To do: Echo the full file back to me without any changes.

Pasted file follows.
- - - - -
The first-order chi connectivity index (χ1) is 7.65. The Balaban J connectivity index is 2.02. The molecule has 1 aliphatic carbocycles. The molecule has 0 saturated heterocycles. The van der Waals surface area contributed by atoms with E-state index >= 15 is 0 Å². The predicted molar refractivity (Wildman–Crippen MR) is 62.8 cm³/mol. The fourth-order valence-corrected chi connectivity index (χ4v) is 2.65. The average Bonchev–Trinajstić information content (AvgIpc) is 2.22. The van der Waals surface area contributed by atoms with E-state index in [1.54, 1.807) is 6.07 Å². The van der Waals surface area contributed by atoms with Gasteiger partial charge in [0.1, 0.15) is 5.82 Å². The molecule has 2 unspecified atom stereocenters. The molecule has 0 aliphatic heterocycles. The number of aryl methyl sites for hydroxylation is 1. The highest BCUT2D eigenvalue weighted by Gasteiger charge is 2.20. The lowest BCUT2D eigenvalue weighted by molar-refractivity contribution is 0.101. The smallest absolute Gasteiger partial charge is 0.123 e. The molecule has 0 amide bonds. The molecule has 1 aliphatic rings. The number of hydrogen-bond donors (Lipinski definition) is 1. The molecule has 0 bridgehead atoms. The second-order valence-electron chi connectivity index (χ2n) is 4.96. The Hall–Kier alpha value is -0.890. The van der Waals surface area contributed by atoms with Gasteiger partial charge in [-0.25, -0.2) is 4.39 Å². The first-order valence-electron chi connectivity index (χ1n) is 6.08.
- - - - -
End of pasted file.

The first-order chi connectivity index (χ1) is 7.65. The Balaban J connectivity index is 2.02. The molecule has 1 aliphatic carbocycles. The molecule has 0 saturated heterocycles. The van der Waals surface area contributed by atoms with E-state index >= 15 is 0 Å². The predicted molar refractivity (Wildman–Crippen MR) is 62.8 cm³/mol. The fourth-order valence-corrected chi connectivity index (χ4v) is 2.65. The average Bonchev–Trinajstić information content (AvgIpc) is 2.22. The van der Waals surface area contributed by atoms with E-state index in [1.54, 1.807) is 6.07 Å². The van der Waals surface area contributed by atoms with Gasteiger partial charge in [0.1, 0.15) is 5.82 Å². The molecule has 2 unspecified atom stereocenters. The molecule has 0 aliphatic heterocycles. The number of aryl methyl sites for hydroxylation is 1. The highest BCUT2D eigenvalue weighted by Gasteiger charge is 2.20. The lowest BCUT2D eigenvalue weighted by molar-refractivity contribution is 0.101. The smallest absolute Gasteiger partial charge is 0.123 e. The molecule has 0 amide bonds. The molecule has 1 aliphatic rings. The number of hydrogen-bond donors (Lipinski definition) is 1. The molecule has 0 bridgehead atoms. The second-order valence-electron chi connectivity index (χ2n) is 4.96. The Hall–Kier alpha value is -0.890. The van der Waals surface area contributed by atoms with Gasteiger partial charge in [-0.25, -0.2) is 4.39 Å². The first-order valence-electron chi connectivity index (χ1n) is 6.08.